Three young and ebullient, Delhi-based artists Abhijit Pathak, Sabia Khan and Tarun Maity among others showcased their artworks in a group exhibition beginning April 27 to May 9, 2018 at the capital’s Lalit Kala Akademi Gallery, Rabindra Bhawan. These artists offer a plethora of diverse artistic hues, expressions, mutations, rhymes and rhythms and music of life worth seeing and feeling.
Remember the Hitchcock Gallery, a series of seventeen murals each depicting a scene from a different film on the walls of the tube station in Leytonstone, where Hitchcock was born in 1899? Surely, one of the most fascinating examples of mosaic art today this is. Mosaic art is an image or design constructed from small pieces of coloured materials , stone, glass or other materials, the ancient art form dates back to around 600 BC and has been practised ever since. The BHU and Jamia alumnus, Abhijit Pathak’s mosaic art showcased at the Lalit Kala Akademi is just unmistakable, organic, ordered by geometricity that gives wings to the artist’s ideas. On being asked why mosaic, why not painting or sculpture? The artist says, “During my lonely walks along the ghats of Banaras, I always encountered the ripples, waves and horizontal lines... the eternal and ever-changing rhythms and shapes of water, their splitting on the sand , over the hard soil, the rocks and polished pebbles—the snails, the clams, the weeds, the jelly fishes passing away---- the entire mysterious nature—inspired me to be an artist.”
The winner of 2010 LKA Award, Abhijit works with inspirations from indigenous sources, earth colours, pigments, acrylic colours, fabric, charcoal and colour pencils with a great lyricism. Inspired by the legendary Chinese abstractionist, Zao Wou Ki’s Shanshui, Abhijit creates his own mystical universe, in which the wind and the atmosphere breathe and flow freely.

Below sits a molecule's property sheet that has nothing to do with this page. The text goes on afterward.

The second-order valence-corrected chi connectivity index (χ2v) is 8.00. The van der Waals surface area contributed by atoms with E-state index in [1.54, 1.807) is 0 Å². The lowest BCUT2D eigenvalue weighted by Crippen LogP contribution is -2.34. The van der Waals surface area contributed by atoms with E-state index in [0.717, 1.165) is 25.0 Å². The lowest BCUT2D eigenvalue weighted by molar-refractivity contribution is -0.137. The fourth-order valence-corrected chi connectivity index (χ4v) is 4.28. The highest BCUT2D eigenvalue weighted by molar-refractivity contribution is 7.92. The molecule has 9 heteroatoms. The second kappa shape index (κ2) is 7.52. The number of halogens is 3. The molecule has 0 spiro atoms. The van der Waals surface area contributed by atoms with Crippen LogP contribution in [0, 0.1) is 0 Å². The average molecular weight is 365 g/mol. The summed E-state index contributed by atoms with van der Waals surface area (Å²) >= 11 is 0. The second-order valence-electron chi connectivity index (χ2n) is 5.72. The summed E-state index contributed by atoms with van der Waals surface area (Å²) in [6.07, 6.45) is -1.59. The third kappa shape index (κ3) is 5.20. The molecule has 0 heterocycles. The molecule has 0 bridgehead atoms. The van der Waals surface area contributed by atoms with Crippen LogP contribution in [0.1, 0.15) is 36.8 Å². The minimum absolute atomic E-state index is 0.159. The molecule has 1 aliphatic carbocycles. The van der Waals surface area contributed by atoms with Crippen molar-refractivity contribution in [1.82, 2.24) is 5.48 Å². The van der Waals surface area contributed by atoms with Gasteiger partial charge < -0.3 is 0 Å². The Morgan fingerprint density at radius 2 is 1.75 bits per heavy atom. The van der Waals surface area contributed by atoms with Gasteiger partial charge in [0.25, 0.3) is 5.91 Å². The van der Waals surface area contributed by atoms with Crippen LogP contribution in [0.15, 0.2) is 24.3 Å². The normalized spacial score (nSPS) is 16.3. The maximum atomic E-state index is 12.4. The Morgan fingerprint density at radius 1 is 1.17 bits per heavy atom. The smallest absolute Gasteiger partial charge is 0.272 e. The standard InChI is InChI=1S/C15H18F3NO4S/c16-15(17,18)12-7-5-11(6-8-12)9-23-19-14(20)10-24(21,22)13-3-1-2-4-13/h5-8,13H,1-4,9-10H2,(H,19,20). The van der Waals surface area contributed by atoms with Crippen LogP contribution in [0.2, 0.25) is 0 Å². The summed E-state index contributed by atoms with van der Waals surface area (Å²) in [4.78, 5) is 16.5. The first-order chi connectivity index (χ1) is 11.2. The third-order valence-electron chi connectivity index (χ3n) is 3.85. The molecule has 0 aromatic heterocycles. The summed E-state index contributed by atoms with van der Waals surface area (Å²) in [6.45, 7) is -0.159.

“Nature does not imitate art, it devours it”, states the artist as he looks at nature as an objective reality. His works on wood is an ode to the cave paintings of the Ajanta and Ellora.
A contemporary master of sombre and striking landscapes, Abhijit Pathak is inspired by the monumental riverscapes in the awe-inspiring sunrise and sunset moments. These art works works reflect tremendous energy and optimism, something like the Dostoyevkian trait of recognising nature through heart and not through reason.
Naturescape : A soothing balm
Ever since the Moghul Miniature and Company School artists captured Delhi in their various art forms in the 18th and 19th centuries, Delhi’s haunting ridges and hinterlands , flora and fauna , robust wrestlers , saints and snake-charmers and above all her perennial trees and seasonal flowers have been the centre stage of the modern art. Meet the artist Sabia of the walled city of Delhi who shared her exhilarating ruminations, experiences and nostalgia of Delhi with a feast of evocative, vibrant and eye-soothing colours at this exhibition . Her art works have a child-like innocence , simplicity and joy, her motifs and symbols are very pure and generally revolve around nature and women. She paints squirrels, birds, deer, Semul tree with bountiful of vibrant flowers in flat colours including Indian yellow, raw sienna, crimson, indigo to make her canvases the real landscape . As a blotting paper, these canvases absorb our negativity, stress and stereotypes of mundane city life.
Sculpting contradictions of modern times
Close on the heels of Jallikattu and subsequent social debate, the young and ebullient sculptor Tarun Maity’s transmutation sculptures expose a deeply-rooted paradox of our modern life. His intense and realistic imageries of animals and birds hit the raw nerve of the viewers and exude a sense of anxiety our time is ridden with. His brightly coloured metal sculptures, Fake Tail and Do Not ask to Carry Your Own Things and teak wood and aluminium work Shame Shame are marvel of artistic precision of form and concept that appear as a very strong social statement. “ As an artist I try to highlight the situation of the society vis -a- vis the natural environment I grew up in Kakdwip, Sunderban Reserve Forest, fifty kilometres away from the Bay of Bengal”, says the artist.
Tarun Maity used different mediums like wood and bronze and formal devices to highlight the present contradiction of life. He transformed his vivid childhood experiences with the struggling community whose main occupation was fishing and farming, to the present context of rapidly changing circumstances. Thus, the hybrid forms in his sculptures are result of a strange amalgamation of this present time full of dilemmas, lost memories, nostalgic values and present occupations.
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